'Good Vibrations' coming from Broncho Legacy

Ruth Campbell, Odessa American, Texas
·5 min read

May 3—Odessa High School's Broncho Legacy Choir will be putting out some "Good Vibrations" for its spring show set for May 14 and 15 at the OHS Performing Arts Center.

Head Choir Director Ginger Storey said the theme was the idea of Associate Director Rob Rodgers.

"He wanted to sing that song and it's kind of worked. And honestly, I think after a year like this one the thought of being somewhere else is kind of nice — to get away go on a vacation," Storey said.

Tickets are $15 for the prime seating, which is the center section; $10 for all other seats for adults; and $5 for students and children. To get tickets, visit ohschoir.ludus.com.

Storey said the show will include singing, dancing and skits.

"It should be a fun show," she added.

The group of 14 performers has been working on the event since January. Several other students are working behind the scenes.

With more students coming back to campus in the spring, it has been easier to work with the performers.

"We tell them ... you've got to be here. You can't do this online, virtually, so these kids have been pretty consistent in coming to school every day. Even our students that are remote for their other classes are still coming to this class and I think that has made it much easier to prepare and to plan," Storey said.

She added that the show is going to be great.

"They're a great group of kids. We've enjoyed them and they've been a lot of fun. They've got a great attitude and they've got a good work ethic. They work hard and after we were so successful at our UIL a couple of weeks ago, I think they're even more fired up," Storey said.

She noted that they had three all-state musicians this year and 13 or 14 qualified for solo and ensemble competition.

"... We just had our UIL concert site reading evaluation two weeks ago and all four choirs came up with a sweepstakes, so we feel like we've had a very successful year considering all things. And I think the kids needed it," Storey said.

She added that she hopes the choir's success will attract students for next year.

"... We've had pretty good success with attendance. ... We have lost some kids this year just for different reasons. Maybe they didn't want to have to participate; maybe because they're all virtual. ... We've had different things happen. I think for the most part it seems like the kids are here and they're a part of the program and they want to be a part of the program. I think what is really going to be hard is seeing what we get coming up from the middle schools because the middle schools have been hit a little bit harder than we have just because those kids can't drive, so it's not like they can come just to choir. Some of them were able to do that, but not all of them. Most of them were either all virtual or all in person. We're in a different position because a lot of our kids drive and they're able to come just for this class and then go back and do the rest of their classes at home," Storey said.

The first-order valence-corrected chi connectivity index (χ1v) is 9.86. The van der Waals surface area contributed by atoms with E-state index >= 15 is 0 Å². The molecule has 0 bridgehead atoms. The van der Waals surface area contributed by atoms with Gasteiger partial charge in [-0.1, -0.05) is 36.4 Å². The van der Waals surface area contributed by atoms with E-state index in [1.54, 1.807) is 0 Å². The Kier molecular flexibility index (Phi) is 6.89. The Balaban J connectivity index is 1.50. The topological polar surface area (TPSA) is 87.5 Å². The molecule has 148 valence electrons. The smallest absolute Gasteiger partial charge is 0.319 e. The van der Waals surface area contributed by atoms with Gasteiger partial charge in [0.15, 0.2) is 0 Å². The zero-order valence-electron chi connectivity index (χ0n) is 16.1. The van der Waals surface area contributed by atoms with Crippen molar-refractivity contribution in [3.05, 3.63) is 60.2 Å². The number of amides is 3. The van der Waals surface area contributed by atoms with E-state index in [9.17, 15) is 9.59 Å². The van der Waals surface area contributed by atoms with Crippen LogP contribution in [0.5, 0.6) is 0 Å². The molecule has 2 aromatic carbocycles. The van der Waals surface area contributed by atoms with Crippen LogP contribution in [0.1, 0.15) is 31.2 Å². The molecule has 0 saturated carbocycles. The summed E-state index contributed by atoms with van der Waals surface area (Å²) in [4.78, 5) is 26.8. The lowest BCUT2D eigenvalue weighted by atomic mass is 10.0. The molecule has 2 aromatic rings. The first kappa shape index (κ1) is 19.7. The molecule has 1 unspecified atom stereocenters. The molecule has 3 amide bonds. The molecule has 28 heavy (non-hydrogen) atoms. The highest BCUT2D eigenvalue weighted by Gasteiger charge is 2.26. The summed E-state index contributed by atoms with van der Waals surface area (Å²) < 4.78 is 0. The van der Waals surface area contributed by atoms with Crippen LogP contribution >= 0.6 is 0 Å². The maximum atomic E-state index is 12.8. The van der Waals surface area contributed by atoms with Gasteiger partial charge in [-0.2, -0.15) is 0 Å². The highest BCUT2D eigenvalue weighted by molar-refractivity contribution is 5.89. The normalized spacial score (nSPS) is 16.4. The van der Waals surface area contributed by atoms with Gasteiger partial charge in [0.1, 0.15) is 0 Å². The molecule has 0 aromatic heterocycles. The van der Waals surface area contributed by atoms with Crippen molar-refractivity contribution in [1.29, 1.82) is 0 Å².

Eighteen-year-old senior Noah Byford said this year has been rough because of COVID. He said the show was going to be an upbeat experience because he will get to sing in front of people again.

"But it's also going to be a bittersweet moment because it's my last one. It's going to be kind of sad for me," Byford said.

He added that he's happy to be graduating and "getting out of here." Byford said he plans to study physical therapy at Texas Tech University.

Arianna Franco is a 17-year-old senior.

"I'm very, very excited. We've definitely worked our tails off for the show considering last year's show got canceled. And we were really good with preparation for that. We're just happy that this year we're having an opportunity to put on a show for people to come and watch," Franco said.

Franco agreed with Byford that this is a time that is both happy and sad. COVID-19 changed a lot of what they would normally do.

"... So we definitely, as seniors, lost a lot of opportunities. But when it comes down to it, we're given this awesome opportunity to perform one last time, so ... I think it's pretty great. ... We definitely won't take it for granted and (we'll) put on a really good show," Franco said.

She added that she is ready to graduate.

"I feel not only is that a huge accomplishment for me, it's a huge accomplishment to all my teachers who have helped me; my parents, especially. Of course I didn't get here on my own ... I'm very excited for what the future holds for me considering that I am going after my doctorate in music theory, so I'm very excited."

She plans to attend University of Texas Permian Basin where she expects to join the choir.

Ashton Ontiveros, a 17-year-old senior, said the Broncho Legacy show will be amazing. He is undecided on where he is going to college.

"We've been working really hard for the past couple of months and ... I believe that we are going to do fantastic," Ontiveros said.

He added that he is going to miss "every second of it." "Even the being yelled at part for being a chatterbox. But I also think it's going to be great for the underclassmen (to) step up after all the seniors are gone because they're really good, too. And it's so amazing to hear them and to think about the future of Broncho Legacy," Ontiveros said.